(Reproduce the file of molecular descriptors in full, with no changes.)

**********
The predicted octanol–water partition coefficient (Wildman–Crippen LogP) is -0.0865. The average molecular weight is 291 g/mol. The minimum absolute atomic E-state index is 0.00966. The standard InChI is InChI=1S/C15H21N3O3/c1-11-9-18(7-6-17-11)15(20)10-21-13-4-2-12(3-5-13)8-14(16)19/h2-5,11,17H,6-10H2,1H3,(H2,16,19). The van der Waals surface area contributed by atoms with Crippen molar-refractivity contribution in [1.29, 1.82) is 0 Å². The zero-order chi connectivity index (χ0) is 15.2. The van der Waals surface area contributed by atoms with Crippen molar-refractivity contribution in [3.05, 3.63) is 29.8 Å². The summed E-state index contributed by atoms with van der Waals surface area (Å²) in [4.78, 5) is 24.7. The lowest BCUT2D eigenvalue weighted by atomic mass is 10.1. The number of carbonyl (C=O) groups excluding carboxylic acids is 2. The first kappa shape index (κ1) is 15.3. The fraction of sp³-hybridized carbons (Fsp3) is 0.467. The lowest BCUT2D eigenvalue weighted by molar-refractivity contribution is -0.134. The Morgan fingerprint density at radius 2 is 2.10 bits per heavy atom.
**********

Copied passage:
The predicted octanol–water partition coefficient (Wildman–Crippen LogP) is -0.0865. The average molecular weight is 291 g/mol. The minimum absolute atomic E-state index is 0.00966. The standard InChI is InChI=1S/C15H21N3O3/c1-11-9-18(7-6-17-11)15(20)10-21-13-4-2-12(3-5-13)8-14(16)19/h2-5,11,17H,6-10H2,1H3,(H2,16,19). The van der Waals surface area contributed by atoms with Crippen molar-refractivity contribution in [1.29, 1.82) is 0 Å². The zero-order chi connectivity index (χ0) is 15.2. The van der Waals surface area contributed by atoms with Crippen molar-refractivity contribution in [3.05, 3.63) is 29.8 Å². The summed E-state index contributed by atoms with van der Waals surface area (Å²) in [4.78, 5) is 24.7. The lowest BCUT2D eigenvalue weighted by atomic mass is 10.1. The number of carbonyl (C=O) groups excluding carboxylic acids is 2. The first kappa shape index (κ1) is 15.3. The fraction of sp³-hybridized carbons (Fsp3) is 0.467. The lowest BCUT2D eigenvalue weighted by molar-refractivity contribution is -0.134. The Morgan fingerprint density at radius 2 is 2.10 bits per heavy atom.